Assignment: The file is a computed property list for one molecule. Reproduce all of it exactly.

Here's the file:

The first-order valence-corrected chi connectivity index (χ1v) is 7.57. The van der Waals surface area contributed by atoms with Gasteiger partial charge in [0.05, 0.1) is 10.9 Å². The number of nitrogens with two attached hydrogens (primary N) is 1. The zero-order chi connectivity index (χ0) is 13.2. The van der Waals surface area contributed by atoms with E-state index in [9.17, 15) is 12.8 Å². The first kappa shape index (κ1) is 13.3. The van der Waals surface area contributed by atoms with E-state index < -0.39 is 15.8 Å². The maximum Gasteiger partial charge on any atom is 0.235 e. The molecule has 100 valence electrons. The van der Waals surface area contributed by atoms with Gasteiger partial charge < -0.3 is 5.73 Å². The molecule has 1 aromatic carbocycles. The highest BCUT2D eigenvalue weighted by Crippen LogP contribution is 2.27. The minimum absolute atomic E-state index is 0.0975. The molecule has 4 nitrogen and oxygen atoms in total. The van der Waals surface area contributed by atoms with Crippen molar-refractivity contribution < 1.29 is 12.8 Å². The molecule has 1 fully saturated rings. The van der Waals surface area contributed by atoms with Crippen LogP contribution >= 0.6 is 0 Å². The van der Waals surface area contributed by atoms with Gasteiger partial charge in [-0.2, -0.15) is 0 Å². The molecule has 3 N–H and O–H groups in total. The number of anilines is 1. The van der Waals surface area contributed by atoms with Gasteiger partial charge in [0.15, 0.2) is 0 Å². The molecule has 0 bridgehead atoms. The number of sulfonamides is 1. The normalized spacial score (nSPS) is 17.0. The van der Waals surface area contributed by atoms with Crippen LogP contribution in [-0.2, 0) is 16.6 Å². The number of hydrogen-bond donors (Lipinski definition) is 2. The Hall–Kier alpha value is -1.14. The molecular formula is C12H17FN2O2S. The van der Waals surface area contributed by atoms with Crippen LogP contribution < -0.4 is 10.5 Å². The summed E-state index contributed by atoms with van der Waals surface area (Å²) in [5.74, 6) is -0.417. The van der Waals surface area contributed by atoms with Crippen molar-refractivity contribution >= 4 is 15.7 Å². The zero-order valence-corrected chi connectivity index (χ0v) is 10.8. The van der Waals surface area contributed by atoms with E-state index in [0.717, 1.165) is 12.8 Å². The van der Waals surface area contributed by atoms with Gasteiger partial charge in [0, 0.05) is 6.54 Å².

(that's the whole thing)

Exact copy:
The first-order valence-corrected chi connectivity index (χ1v) is 7.57. The van der Waals surface area contributed by atoms with Gasteiger partial charge in [0.05, 0.1) is 10.9 Å². The number of nitrogens with two attached hydrogens (primary N) is 1. The zero-order chi connectivity index (χ0) is 13.2. The van der Waals surface area contributed by atoms with E-state index in [9.17, 15) is 12.8 Å². The first kappa shape index (κ1) is 13.3. The van der Waals surface area contributed by atoms with E-state index < -0.39 is 15.8 Å². The maximum Gasteiger partial charge on any atom is 0.235 e. The molecule has 100 valence electrons. The van der Waals surface area contributed by atoms with Gasteiger partial charge < -0.3 is 5.73 Å². The molecule has 1 aromatic carbocycles. The highest BCUT2D eigenvalue weighted by Crippen LogP contribution is 2.27. The minimum absolute atomic E-state index is 0.0975. The molecule has 4 nitrogen and oxygen atoms in total. The van der Waals surface area contributed by atoms with Crippen molar-refractivity contribution < 1.29 is 12.8 Å². The molecule has 1 fully saturated rings. The van der Waals surface area contributed by atoms with Crippen LogP contribution >= 0.6 is 0 Å². The van der Waals surface area contributed by atoms with Gasteiger partial charge in [-0.2, -0.15) is 0 Å². The molecule has 3 N–H and O–H groups in total. The number of anilines is 1. The van der Waals surface area contributed by atoms with Gasteiger partial charge in [0.15, 0.2) is 0 Å². The molecule has 0 bridgehead atoms. The number of sulfonamides is 1. The normalized spacial score (nSPS) is 17.0. The van der Waals surface area contributed by atoms with Crippen LogP contribution in [-0.2, 0) is 16.6 Å². The number of hydrogen-bond donors (Lipinski definition) is 2. The Hall–Kier alpha value is -1.14. The molecular formula is C12H17FN2O2S. The van der Waals surface area contributed by atoms with Crippen LogP contribution < -0.4 is 10.5 Å². The summed E-state index contributed by atoms with van der Waals surface area (Å²) in [5.74, 6) is -0.417. The van der Waals surface area contributed by atoms with Crippen molar-refractivity contribution >= 4 is 15.7 Å². The zero-order valence-corrected chi connectivity index (χ0v) is 10.8. The van der Waals surface area contributed by atoms with E-state index in [0.717, 1.165) is 12.8 Å². The van der Waals surface area contributed by atoms with Gasteiger partial charge in [0, 0.05) is 6.54 Å².